Grayscale drawing of Earth, where hotspots of climate-forced migration in Central America, northern South America, and Saharan Africa are illustrated in orange. Overlaid text reads "Billions of people call this land home."
Explore The New York Times Magazine interactive article "The Great Climate Migration"

Many Americans may not realize that residents of more northern climes might also see their homeland succumb to rising sea levels; entire Alaska Native villages are already being abandoned as the Arctic is warming faster than anywhere else on Earth.

This issue is, of course, not unique to the Americas. The World Bank issued a report that predicts 140 million people could be internally displaced by climate change by 2050. The Maldives, an island nation in the Indian Ocean, is predicted by researchers to be completely underwater in a matter of decades given the trajectory of sea level rise. Without land to call home, will its citizens become stateless people?

As with many social justice and climate justice issues, those who are most marginalized—oppressed racial, ethnic, or religious minorities, as well as those in poverty or living with disabilities—will suffer the most, while those with economic and social privilege will most easily relocate and avoid the effects of climate change, punting on being forced to deal with the problem as it relates to their own safety and rights.

This is why we must act swiftly and boldly. We must call on the member states of the United Nations to take up this issue, and for our nations to support new legal protections for those experiencing climate migration. The legal definitions and categories of refugees must be updated to protect these people now while we also work to turn the tide on global warming.

International law, just like action on climate change, can feel overwhelming, slow moving, and insurmountable. Solutions to the world's problems will not come easily. That’s why the UUA Office at the United Nations is committed to pursuing long-term solutions, centered on the inherent dignity and worth of every person. This means our processes, decisions, and policies must be centered on those most affected.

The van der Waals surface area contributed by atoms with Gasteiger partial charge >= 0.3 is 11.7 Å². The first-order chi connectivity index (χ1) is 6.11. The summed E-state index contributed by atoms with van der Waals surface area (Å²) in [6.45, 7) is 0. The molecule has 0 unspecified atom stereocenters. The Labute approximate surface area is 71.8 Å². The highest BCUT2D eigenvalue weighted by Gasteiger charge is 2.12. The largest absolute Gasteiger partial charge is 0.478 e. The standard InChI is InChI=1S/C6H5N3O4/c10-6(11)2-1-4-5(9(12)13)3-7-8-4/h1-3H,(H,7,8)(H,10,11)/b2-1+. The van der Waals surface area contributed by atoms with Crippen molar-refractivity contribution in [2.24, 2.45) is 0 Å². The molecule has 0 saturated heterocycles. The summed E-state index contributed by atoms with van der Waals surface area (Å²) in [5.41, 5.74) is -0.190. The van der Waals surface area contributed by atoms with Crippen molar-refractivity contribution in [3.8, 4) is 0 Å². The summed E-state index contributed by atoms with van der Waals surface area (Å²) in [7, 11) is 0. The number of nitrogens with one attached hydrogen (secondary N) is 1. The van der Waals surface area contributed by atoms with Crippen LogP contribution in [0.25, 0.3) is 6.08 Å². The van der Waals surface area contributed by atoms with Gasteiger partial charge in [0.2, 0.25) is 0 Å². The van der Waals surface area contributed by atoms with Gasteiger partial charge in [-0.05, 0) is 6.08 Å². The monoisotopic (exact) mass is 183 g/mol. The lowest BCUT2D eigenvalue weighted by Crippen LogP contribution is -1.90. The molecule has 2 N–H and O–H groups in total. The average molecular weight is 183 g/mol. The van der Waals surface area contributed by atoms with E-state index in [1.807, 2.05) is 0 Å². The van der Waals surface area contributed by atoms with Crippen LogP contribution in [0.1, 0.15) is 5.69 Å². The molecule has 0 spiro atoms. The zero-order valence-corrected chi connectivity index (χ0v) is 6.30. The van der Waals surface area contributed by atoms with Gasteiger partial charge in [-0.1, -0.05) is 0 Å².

In that spirit, we share a few words from Kathy Jetñil-Kijiner, Marshallese poet and activist, and Aka Niviâna, Inuit Poet and activist from their poem, Rise:

My sister,

From one island to another

I give to you these rocks

as a reminder

that our lives matter more than their power

that life in all forms demands

the same respect we all give to money

that these issues affect each and everyone of us

None of us is immune

And that each and everyone of us has to decide

if we



The UUA Office at the UN encourages you to join us in our efforts. The 2022 Intergenerational Spring Seminar will address the theme of climate justice and climate-forced displacement. It is expected to take place in New York City, April 22-24, 2022. We invite youth and adults to consider applying to serve on the planning committee. Open positions include Youth Dean (apply by July 7), youth and adult Chaplains (apply by August 9) and Planning Committee Members (apply by August 9).

About the Author

Joel Wheeler

Joel A. Wheeler is a master of social work (MSW) intern at the Unitarian Universalist Office at the United Nations during the 2021 Summer Term. Wheeler is a dual-degree graduate student at the University of Michigan School of Social Work and the Gerald R. Ford School of Public Policy. He is a...